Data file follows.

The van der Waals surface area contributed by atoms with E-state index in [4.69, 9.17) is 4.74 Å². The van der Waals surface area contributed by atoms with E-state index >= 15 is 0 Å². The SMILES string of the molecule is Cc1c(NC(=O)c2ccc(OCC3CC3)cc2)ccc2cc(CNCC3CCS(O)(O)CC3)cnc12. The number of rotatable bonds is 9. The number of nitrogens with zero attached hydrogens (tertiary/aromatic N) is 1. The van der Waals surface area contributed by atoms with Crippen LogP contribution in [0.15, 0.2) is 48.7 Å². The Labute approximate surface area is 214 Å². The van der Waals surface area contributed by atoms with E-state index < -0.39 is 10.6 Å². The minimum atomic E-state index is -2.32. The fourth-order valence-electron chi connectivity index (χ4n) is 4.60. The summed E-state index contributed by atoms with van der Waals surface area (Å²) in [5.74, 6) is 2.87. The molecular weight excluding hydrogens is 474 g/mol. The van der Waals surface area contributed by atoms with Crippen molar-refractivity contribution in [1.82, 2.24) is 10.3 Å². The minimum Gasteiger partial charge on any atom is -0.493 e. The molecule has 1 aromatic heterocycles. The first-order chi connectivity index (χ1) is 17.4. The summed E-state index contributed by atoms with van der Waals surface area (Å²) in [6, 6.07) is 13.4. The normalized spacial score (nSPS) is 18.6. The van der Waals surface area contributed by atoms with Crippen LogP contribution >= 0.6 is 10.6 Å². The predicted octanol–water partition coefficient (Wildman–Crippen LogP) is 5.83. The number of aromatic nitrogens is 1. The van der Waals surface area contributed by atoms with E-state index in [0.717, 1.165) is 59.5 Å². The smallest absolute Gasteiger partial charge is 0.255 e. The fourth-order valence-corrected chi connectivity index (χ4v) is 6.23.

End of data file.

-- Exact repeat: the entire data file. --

The van der Waals surface area contributed by atoms with E-state index in [4.69, 9.17) is 4.74 Å². The van der Waals surface area contributed by atoms with E-state index >= 15 is 0 Å². The SMILES string of the molecule is Cc1c(NC(=O)c2ccc(OCC3CC3)cc2)ccc2cc(CNCC3CCS(O)(O)CC3)cnc12. The number of rotatable bonds is 9. The number of nitrogens with zero attached hydrogens (tertiary/aromatic N) is 1. The van der Waals surface area contributed by atoms with Crippen LogP contribution in [0.15, 0.2) is 48.7 Å². The Labute approximate surface area is 214 Å². The van der Waals surface area contributed by atoms with E-state index < -0.39 is 10.6 Å². The minimum atomic E-state index is -2.32. The fourth-order valence-electron chi connectivity index (χ4n) is 4.60. The summed E-state index contributed by atoms with van der Waals surface area (Å²) in [5.74, 6) is 2.87. The molecular weight excluding hydrogens is 474 g/mol. The van der Waals surface area contributed by atoms with Crippen molar-refractivity contribution in [1.82, 2.24) is 10.3 Å². The minimum Gasteiger partial charge on any atom is -0.493 e. The molecule has 1 aromatic heterocycles. The first-order chi connectivity index (χ1) is 17.4. The summed E-state index contributed by atoms with van der Waals surface area (Å²) in [6, 6.07) is 13.4. The normalized spacial score (nSPS) is 18.6. The van der Waals surface area contributed by atoms with Crippen LogP contribution >= 0.6 is 10.6 Å². The predicted octanol–water partition coefficient (Wildman–Crippen LogP) is 5.83. The number of aromatic nitrogens is 1. The van der Waals surface area contributed by atoms with E-state index in [0.717, 1.165) is 59.5 Å². The smallest absolute Gasteiger partial charge is 0.255 e. The fourth-order valence-corrected chi connectivity index (χ4v) is 6.23.